[The Concourse] Nsukka @ 30: Okobo’s template, Onah’s signature
When the polish prelate Karol Wortjila, emerged from the Conclave on Monday, October 16, 1978, as Pope John Paul II, not a few persons expressed morbid fear that the papacy under him may be a disaster judging from his background as a sufferer of the evil of Narcissism and the injustice of communism. He knew this. He perceived the apprehension among the people and opened his inaugural speech with the catch phrase: “Don’t be afraid!”
He would go down in history as the best and most saintly pope of the new era. Presiding over one of the longest pontificates in the anals of the church history, he left indelible marks on the sands of time.
He oversaw the end of communist rule in his home country and in diaspora Europe.
When he midwifed the peace-talk that engendered the lowering of Berlin wall, the world marveled in august awe! He literally raised the flag that forestalled what could have been a third world war, when the gulf was in turmoil in early ’90s.
Like his penultimate predecessor, Pope John XIII, he made the papacy a willing instrument of peaceful innovation devoid of racial, political or religious bias for mankind.
To his name was credited the good tidings that opened the doors for the new millennium, after which he passed on, having delivered on his predestined divine assignment.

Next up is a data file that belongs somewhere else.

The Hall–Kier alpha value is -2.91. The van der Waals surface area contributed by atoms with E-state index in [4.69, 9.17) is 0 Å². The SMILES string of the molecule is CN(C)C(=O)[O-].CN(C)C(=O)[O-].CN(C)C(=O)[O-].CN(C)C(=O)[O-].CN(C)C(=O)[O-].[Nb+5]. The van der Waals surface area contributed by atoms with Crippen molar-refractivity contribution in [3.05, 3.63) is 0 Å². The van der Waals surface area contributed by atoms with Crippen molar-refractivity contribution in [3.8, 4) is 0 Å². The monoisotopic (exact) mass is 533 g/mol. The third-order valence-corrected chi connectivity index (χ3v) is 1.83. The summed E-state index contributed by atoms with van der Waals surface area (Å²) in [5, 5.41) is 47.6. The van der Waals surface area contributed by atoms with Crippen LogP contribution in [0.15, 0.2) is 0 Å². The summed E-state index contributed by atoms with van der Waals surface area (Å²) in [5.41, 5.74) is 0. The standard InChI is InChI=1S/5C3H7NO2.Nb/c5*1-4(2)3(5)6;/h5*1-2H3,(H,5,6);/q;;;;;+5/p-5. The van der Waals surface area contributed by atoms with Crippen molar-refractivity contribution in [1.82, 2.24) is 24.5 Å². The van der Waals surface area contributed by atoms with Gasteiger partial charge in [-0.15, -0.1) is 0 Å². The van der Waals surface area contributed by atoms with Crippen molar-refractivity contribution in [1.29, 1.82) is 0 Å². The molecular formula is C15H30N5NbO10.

No wonder the world ceased to exist on Saturday April 2, 2005 when his death was announced! His burial went down in history as the single most heavily attended funerals of all time.
Bishop Godfrey Igwebuike Onah has been fittingly cutting similar image and resonating synonymous evangelical aura in Nsukka diocese, since his consecration as the 2nd bishop of the diocese on July 4, 2013.
His predecessor — the indefatigable Bishop F.E.O Okobo was due for retirement on 13th April 2013. A successor is needed, and urgently too.
The unbroken apostolic succession in the church demands it. Okobo was a one off man! A figure of many facets. His name alone radiated vocational tenacity.
Some of us who were toddlers in the days of old Enugu Diocese, grew up in Nsukka to see Okobo as the prototypical template of what a bishop should be.
He was handed the pioneer bishopric of a newly carved Nsukka diocese, which was named on November 19, 1990. His being newly consecrated at the same time made the situation more scary. 1990 was both remarkable and dramatic for us.
How would a new bishop administer a new diocese? We had earlier produced a saintly bishop — Rt. Rev Dr. M.U Eneja who was pontificating over Enugu diocese for well over two decades, as at that time.
But here, we have a new man for a novel ecclesiastical jurisdiction.
How would the new diocese fare under his shepherdhood? Because he worked as a priest in an already developed mega diocese, many could not place a compass on how he would fare in the new assignment. So it was a state of suspense.
But, following his appointment, on November 26 1990, Okobo returned from St. Peter’s Brasilica Rome, where he was consecrated on January 6, 1991 to establish a dynasty. From the onset he showed himself a no-nonsense man!
His motto was audacious and commanding too: “Surgite eamus hinc” – “Arise let us move from here.” And though some were reluctant to obey that order, he dragged all of us along.